Autumn is a time for pumpkins and fall foliage. It also is the season for open enrollment. Each can conjure up feelings of wonder; not always the same kind though.
To ease any perplexing thoughts you may have about the latter, here’s information about what open enrollment is and which benefit options can impact you the most now and in the years ahead. First, let’s cover the basics.
Usually held in October and/or November, open enrollment is a time period in which employees may select or change the benefit options they have through their employer. Each company offers different choices; the most common ones include: health insurance, dental insurance, vision insurance, FSAs, HSAs, disability insurance, group life insurance, accidental death and dismemberment (AD&D), and 401(k) plans.
From a financial-planning perspective, the options with the most significant impact include:
High-Deductible Health Plan (HDHP)
A high-deductible health plan requires you to reach a higher-dollar deductible amount than traditional plans (e.g., HMOs, PPOs) before your coverage kicks in. Full coverage applies only after you pay the out-of-pocket figure. Preventative care (e.g., annual physicals) typically is covered without meeting a deductible; however, visiting the doctor for anything else will cost you whatever the negotiated rate is for that provider (assuming he/she is in network). As an example, I recently paid $175 for a trip to the pediatrician for a strep throat culture for my son; with past traditional plans, this would have cost me a $20 or $30 co-pay.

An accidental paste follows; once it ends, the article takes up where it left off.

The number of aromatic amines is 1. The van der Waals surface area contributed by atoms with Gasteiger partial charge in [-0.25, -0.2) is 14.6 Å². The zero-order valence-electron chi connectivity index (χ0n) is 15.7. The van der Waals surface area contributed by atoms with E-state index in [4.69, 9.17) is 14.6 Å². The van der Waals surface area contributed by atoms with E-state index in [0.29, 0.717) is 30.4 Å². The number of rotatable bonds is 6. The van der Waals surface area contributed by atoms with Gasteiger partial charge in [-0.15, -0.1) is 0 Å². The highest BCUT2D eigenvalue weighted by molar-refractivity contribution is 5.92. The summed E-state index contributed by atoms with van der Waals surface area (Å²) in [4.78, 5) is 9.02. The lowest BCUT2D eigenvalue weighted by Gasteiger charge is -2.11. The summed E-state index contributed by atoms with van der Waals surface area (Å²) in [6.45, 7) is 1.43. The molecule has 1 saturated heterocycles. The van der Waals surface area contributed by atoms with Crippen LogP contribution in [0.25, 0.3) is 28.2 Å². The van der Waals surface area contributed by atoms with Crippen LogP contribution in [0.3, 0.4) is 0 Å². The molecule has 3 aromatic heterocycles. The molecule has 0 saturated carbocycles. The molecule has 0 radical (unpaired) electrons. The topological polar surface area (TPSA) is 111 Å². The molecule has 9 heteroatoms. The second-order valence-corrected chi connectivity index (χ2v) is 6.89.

The high-deductible amount you must meet depends on your plan. Your employer and provider have some flexibility in this figure, but the IRS has a say too. The IRS requires employees to meet minimum deductibles each plan year. (The amount for 2018 is $1,350 for individual HDHP plans and $2,700 for family-coverage HDHP plans.) In the strep throat example above, my son’s doctor visit charge would apply to the $2,600 family-coverage deductible and the $175 would be considered an out-of-pocket medical expense.
So why would I choose this option when it costs so much more to go to the doctor? The reason is that HDHP premiums usually are much lower than traditional plan options. That’s a big advantage to families who typically don’t visit the doctor often. Additionally, individuals with certain HDHP plans are eligible for health savings accounts.